2015 Cone Communications Millennial CSR Study

From buying products associated with a cause they care about to using their online networks to amplify social and environmental messages, Millennials are universally more engaged in corporate social responsibility (CSR) efforts, according to the newly released 2015 Cone Communications Millennial CSR Study. The study, the most comprehensive snapshot of how Millennials engage with CSR efforts in the U.S., reveals more than nine-in-10 Millennials would switch brands to one associated with a cause (91% vs. 85% U.S. average) and two-thirds use social media to engage around CSR (66% vs. 53% U.S. average). The study examines the unique attitudes, perceptions and behaviors around CSR of different Millennial segments, including the Young Millennial, Mature Millennial, Millennial Female, Millennial Male, Affluent Millennial and Millennial Mom.

Videos from this campaign

Content from this campaign

Events, Media & Communications

Lessons from Movember: How to Motivate Millennial Men with Cause Marketing
Men across America are chucking their razors during the month of November, but it's more than just a fashion statement, it's a declaration in support of men's health. Movember is now firmly established as a cause marketing effort with "oomph," and is turning heads as it targets one of the most overlooked segments of shoppers: Millennial men.

Events, Media & Communications

WEBINAR: 2015 Cone Communications Millennial CSR Study
The 2015 Cone Communications Millennial CSR Study gives an inside look into the unique attitudes, perceptions and behaviors of different Millennial segments when it comes to engaging with companies around social and environmental issues.

Events, Media & Communications

VIDEO: Meet the Millennials: 2015 Cone Communications Millennial CSR Study
The 2015 Cone Communications Millennial CSR Study confirms Millennials are universally more engaged in corporate social responsibility (CSR) efforts – but that’s not nearly the end of the story. This generation is one of the most inspired and active in social and environmental efforts, but also the most complex. This video series interviews Millennials on their unique perspectives and drivers when it comes getting involved in company social and environmental efforts.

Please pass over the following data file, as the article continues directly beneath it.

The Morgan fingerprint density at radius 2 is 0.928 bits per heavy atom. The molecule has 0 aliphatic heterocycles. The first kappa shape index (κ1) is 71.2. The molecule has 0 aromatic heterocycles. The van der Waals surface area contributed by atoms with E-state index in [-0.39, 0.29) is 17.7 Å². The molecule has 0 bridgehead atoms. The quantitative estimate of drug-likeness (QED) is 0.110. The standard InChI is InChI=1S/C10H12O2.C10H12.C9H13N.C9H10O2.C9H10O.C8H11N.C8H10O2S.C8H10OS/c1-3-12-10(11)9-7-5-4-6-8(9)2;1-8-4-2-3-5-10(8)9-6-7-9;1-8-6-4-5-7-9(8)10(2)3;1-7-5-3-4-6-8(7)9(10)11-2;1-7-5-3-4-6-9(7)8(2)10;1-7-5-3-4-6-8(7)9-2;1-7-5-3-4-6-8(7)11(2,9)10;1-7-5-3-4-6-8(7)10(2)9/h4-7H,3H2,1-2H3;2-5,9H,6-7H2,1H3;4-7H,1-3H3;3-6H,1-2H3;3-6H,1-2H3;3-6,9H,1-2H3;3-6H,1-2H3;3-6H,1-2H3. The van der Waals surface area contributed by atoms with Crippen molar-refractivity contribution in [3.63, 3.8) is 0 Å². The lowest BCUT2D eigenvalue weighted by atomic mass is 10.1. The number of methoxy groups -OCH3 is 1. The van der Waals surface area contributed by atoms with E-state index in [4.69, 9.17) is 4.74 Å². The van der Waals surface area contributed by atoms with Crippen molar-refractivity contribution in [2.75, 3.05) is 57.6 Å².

Events, Media & Communications

Webinar: 2015 Cone Communications Millennial CSR Study
This webinar will walk you through key data and critical implications for business wishing to engage Millennials in CSR including expectations, perception of impact, business approaches and preferred types of engagement. The session will also explore unique drivers and priorities of the Young Millennial, Mature Millennial, Millennial Female, Millennial Male, Affluent Millennial and Millennial Mom.

Responsible Business & Employee Engagement

New Cone Research Reveals Millennials More Engaged in CSR, But That’s Not All
As business leaders from across the globe convene in New York at Climate Week, the United Nations Sustainable Development Summit and Clinton Global Initiative to solve some of the world’s most pressing social and environmental issues, many look to the Millennial generation as the nation’s growing influencers and social champions. And although Millennials are universally more engaged in corporate social responsibility (CSR) efforts, that’s not nearly the end of the story.

Responsible Business & Employee Engagement

New Cone Communications Research Confirms Millennials as America's Most Ardent CSR Supporters, But Marked Differences Revealed Among this Diverse Generation
From buying products associated with a cause they care about to using their online networks to amplify social and environmental messages, Millennials are universally more engaged in corporate social responsibility (CSR) efforts, according to the newly released 2015 Cone Communications Millennial CSR Study. The study, the most comprehensive snapshot of how Millennials engage with CSR efforts in the U.S., reveals more than nine-in-10 Millennials would switch brands to one associated with a cause (91% vs. 85% U.S. average) and two-thirds use social media to engage around CSR (66% vs. 53% U.S. average).

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